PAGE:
San Marcos' Mermaid SPLASH is a fine-finned fest
Anthony Head, Texas Monthly
It’s not every community that can fondly recall the good ol’ days when mermaids would swim and play in the local waters, but San Marcos can. And lately, the city has been doing more than just remembering its quirky history with these aquatic maidens. There is, once again, a thriving mermaid culture throughout San Marcos because, after a bit of an absence, the mermaids have returned.
In September, San Marcos celebrates both the fairy tale history of mermaids and their modern resurgence as symbols of the city with the Mermaid SPLASH festival. With a series of family activities, social events, and educational forums on a variety of San Marcos topics, this second annual fete is as much a party for the beautiful San Marcos River as it is an affirmation of the local community and the mermaids who work to protect it.
“Mermaids are river guardians, concerned about conservation,” says July Moreno, who in January 2016 founded Mermaid Society SMTX, an organization committed to river guardianship, the arts, and local entrepreneurial spirit. “The mermaid is meant to inspire. She’s the mascot of all things San Marcos.” SPLASH stands for stewardship, preservation, local, arts, sustainability, and heritage—and the events throughout the SPLASH festival reflect those principles.
On Sept. 7, for example, Down South Word of Mouth—a storytelling group—will host a mermaid-themed family story time at Good Stuff Community Store; while on Sept. 9, local mixologists put their bar skills to the test for the Mer-Tini Shakedown, a competition to find the city’s best mermaid-inspired cocktail. Other activities include an Arts Advocate Social on Sept. 11 at Aquabrew Brewery and Beer Garden; and on Sept. 12, the River Guardianship Symposium, held at the San Marcos Activity Center.
Whether mermaid or not, San Marcos residents are immensely proud of their river, which originates in town at the spring-fed Spring Lake. The crystal-clear, 72-degree water flows gently through the city before joining the Guadalupe River en route to the Gulf Coast. During Mermaid SPLASH, local restaurant and community center Price Center and Tea Room will screen a pair of documentaries about the river’s ecology—1983’s River of Innocence (Sept. 7) and 2014’s Yakona (Sept. 14). While both films detail the river’s long history, their gorgeous underwater footage also reflects how the river has changed and stayed the same over these last three decades.
So how did mermaids get to San Marcos in the first place? Some attribute their enduring presence to the
mythology of the native river-dwelling inhabitants, dating to prehistorical times. But the real reason is much more recent. From the 1950s to the 1990s, San Marcos was home to Aquarena Springs, one of Texas’ most popular theme parks. Located in Spring Lake at the headwaters of the river, Aquarena Springs’ attractions included a submerged theater where the “aquamaids” (mermaids, some with tails, some without) performed graceful underwater dances and other playful antics. Though the theme park is long gone and Texas State University now operates Spring Lake as a research and educational center, memories of the park and its mermaids live on.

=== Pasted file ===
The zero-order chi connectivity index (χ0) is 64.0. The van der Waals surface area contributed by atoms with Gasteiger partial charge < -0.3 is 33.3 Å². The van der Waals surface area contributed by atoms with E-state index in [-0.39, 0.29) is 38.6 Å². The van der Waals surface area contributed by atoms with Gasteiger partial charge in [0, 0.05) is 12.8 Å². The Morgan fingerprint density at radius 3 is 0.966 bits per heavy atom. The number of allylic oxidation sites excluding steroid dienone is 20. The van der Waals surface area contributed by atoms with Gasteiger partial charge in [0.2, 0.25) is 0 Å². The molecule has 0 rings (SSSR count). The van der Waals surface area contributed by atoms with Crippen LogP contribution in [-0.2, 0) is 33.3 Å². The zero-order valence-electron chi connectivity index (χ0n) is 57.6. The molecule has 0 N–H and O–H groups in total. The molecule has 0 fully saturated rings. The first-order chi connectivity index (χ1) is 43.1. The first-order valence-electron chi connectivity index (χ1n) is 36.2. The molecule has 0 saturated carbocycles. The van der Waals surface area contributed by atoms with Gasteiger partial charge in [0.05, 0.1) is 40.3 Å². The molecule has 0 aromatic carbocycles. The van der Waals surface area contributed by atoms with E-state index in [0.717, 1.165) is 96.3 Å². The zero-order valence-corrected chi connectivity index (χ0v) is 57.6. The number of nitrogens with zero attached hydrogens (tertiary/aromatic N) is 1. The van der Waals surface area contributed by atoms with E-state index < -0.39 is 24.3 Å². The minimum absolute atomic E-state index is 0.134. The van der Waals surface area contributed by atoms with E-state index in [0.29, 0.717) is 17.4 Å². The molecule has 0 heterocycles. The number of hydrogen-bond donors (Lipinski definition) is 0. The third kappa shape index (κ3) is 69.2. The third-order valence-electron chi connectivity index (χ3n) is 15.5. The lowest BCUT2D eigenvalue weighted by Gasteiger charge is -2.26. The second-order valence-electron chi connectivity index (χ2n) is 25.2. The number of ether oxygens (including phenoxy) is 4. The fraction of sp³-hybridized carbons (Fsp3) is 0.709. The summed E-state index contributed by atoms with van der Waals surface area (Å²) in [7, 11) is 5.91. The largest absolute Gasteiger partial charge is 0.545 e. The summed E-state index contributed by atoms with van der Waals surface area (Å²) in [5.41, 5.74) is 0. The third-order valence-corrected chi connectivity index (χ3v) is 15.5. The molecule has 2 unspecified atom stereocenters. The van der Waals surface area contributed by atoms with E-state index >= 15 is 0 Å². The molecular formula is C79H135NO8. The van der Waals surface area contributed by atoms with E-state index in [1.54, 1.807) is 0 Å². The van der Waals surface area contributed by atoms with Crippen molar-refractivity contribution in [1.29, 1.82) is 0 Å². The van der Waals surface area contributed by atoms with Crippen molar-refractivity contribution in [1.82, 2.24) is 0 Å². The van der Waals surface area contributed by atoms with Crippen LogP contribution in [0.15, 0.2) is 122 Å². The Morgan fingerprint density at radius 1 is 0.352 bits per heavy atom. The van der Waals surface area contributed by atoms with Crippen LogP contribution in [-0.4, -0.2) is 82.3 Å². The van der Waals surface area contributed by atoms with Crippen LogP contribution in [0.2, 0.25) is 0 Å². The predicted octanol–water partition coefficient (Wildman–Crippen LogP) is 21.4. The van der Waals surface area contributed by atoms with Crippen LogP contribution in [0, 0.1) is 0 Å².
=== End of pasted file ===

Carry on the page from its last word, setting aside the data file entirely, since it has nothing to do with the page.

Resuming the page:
“I really wanted to be one of those mermaids,” admits Moreno, who learned how to swim in the San Marcos River. However, over time, Moreno says she’s come to see mermaids as more than just beach babes—she’s much more interested in tapping their empowering aspects to inspire. “She is a goddess,” Moreno says. “And so I had this idea—and it was crazy—that somehow we’re going to bring the mermaid back. And I believe this Mermaid Society could anchor our community in a beautiful way.”
Mermaid SPLASH wraps up with its three biggest events—the Mermaid Society Ball on Sept. 15 and the Mermaid Parade and Aqua Faire on Sept. 16. At last year’s inaugural Mermaid Society Ball, several hundred guests enjoyed live music, specialty drinks and hors d’oeuvres, all in the company of a mermaid swimming around in an enormous fish tank.
The Mermaid Parade drew about 3,000 spectators last year for its winding path through downtown. An armada of floats carried the mermaids, including some former aquamaids. With long flowing hair the color of Easter eggs and bikini tops and tails fashioned with a rainbow of sparkling stones and twinkling sequins, the mermaids waved to squealing children on the sidewalks. Marching bands, a fire truck, and, for some reason, more than a few pirates and zombies rounded out the procession. After the parade, many of the parade-goers made their way to Aqua Faire, the society’s art and music festival held near the riverbank the same day.
Local artists and merchants have long had an affinity for featuring mermaids in their galleries and shops. And last year a new Keep San Marcos Beautiful mural was painted downtown that prominently features a swimming mermaid. For any visitor who still needs convincing that there is a very active mermaid movement in San Marcos, the city also features 10 mermaid sculptures placed around town. (At press time, the sculptures were scheduled to be installed in July.) Commissioned by the San Marcos Arts Commission, each 7-foot, 150-pound fiberglass form was cast from the same mold before 10 local artists decorated each statue with original designs.
Moreno believes these permanent mermaid sculptures will add offbeat appeal to the festivities. And she’s happy for the sculptures to serve as reminders of the importance of the Mermaid Society’s mission. “We see magic in the river,” she says. “We have this river in our backyard, and we see a need to protect it and educate more people about how special it is.”